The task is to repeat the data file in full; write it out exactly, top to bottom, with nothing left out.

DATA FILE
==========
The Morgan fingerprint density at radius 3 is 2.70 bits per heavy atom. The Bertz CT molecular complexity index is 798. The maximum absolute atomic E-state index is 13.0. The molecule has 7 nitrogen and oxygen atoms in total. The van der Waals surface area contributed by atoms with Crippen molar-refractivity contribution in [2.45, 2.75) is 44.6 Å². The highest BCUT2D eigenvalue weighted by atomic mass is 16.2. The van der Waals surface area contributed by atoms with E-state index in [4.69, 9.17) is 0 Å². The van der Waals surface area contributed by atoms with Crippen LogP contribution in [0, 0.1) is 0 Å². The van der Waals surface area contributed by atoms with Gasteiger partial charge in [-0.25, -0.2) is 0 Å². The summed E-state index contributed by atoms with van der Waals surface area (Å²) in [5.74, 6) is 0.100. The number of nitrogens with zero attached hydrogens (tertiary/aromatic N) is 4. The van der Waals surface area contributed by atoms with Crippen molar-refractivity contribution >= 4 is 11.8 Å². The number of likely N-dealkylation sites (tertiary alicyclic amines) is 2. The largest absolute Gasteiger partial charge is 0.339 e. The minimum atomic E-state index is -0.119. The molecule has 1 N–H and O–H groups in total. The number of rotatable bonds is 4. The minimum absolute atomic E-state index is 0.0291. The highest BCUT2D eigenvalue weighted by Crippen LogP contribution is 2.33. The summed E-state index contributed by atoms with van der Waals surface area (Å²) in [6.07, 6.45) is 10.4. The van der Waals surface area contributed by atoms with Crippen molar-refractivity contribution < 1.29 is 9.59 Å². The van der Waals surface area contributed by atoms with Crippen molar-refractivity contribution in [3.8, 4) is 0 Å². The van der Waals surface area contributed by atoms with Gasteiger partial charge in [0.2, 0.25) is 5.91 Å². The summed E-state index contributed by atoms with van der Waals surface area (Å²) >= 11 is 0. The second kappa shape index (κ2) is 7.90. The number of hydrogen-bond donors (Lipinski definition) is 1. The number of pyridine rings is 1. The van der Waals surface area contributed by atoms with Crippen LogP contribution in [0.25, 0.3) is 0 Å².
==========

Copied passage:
The Morgan fingerprint density at radius 3 is 2.70 bits per heavy atom. The Bertz CT molecular complexity index is 798. The maximum absolute atomic E-state index is 13.0. The molecule has 7 nitrogen and oxygen atoms in total. The van der Waals surface area contributed by atoms with Crippen molar-refractivity contribution in [2.45, 2.75) is 44.6 Å². The highest BCUT2D eigenvalue weighted by atomic mass is 16.2. The van der Waals surface area contributed by atoms with E-state index in [4.69, 9.17) is 0 Å². The van der Waals surface area contributed by atoms with Crippen LogP contribution in [0, 0.1) is 0 Å². The van der Waals surface area contributed by atoms with Gasteiger partial charge in [-0.25, -0.2) is 0 Å². The summed E-state index contributed by atoms with van der Waals surface area (Å²) in [5.74, 6) is 0.100. The number of nitrogens with zero attached hydrogens (tertiary/aromatic N) is 4. The van der Waals surface area contributed by atoms with Crippen molar-refractivity contribution >= 4 is 11.8 Å². The number of likely N-dealkylation sites (tertiary alicyclic amines) is 2. The largest absolute Gasteiger partial charge is 0.339 e. The minimum atomic E-state index is -0.119. The molecule has 1 N–H and O–H groups in total. The number of rotatable bonds is 4. The minimum absolute atomic E-state index is 0.0291. The highest BCUT2D eigenvalue weighted by Crippen LogP contribution is 2.33. The summed E-state index contributed by atoms with van der Waals surface area (Å²) in [6.07, 6.45) is 10.4. The van der Waals surface area contributed by atoms with Crippen molar-refractivity contribution < 1.29 is 9.59 Å². The van der Waals surface area contributed by atoms with Crippen molar-refractivity contribution in [3.8, 4) is 0 Å². The van der Waals surface area contributed by atoms with Gasteiger partial charge in [0.2, 0.25) is 5.91 Å². The summed E-state index contributed by atoms with van der Waals surface area (Å²) >= 11 is 0. The second kappa shape index (κ2) is 7.90. The number of hydrogen-bond donors (Lipinski definition) is 1. The number of pyridine rings is 1. The van der Waals surface area contributed by atoms with Crippen LogP contribution in [0.25, 0.3) is 0 Å².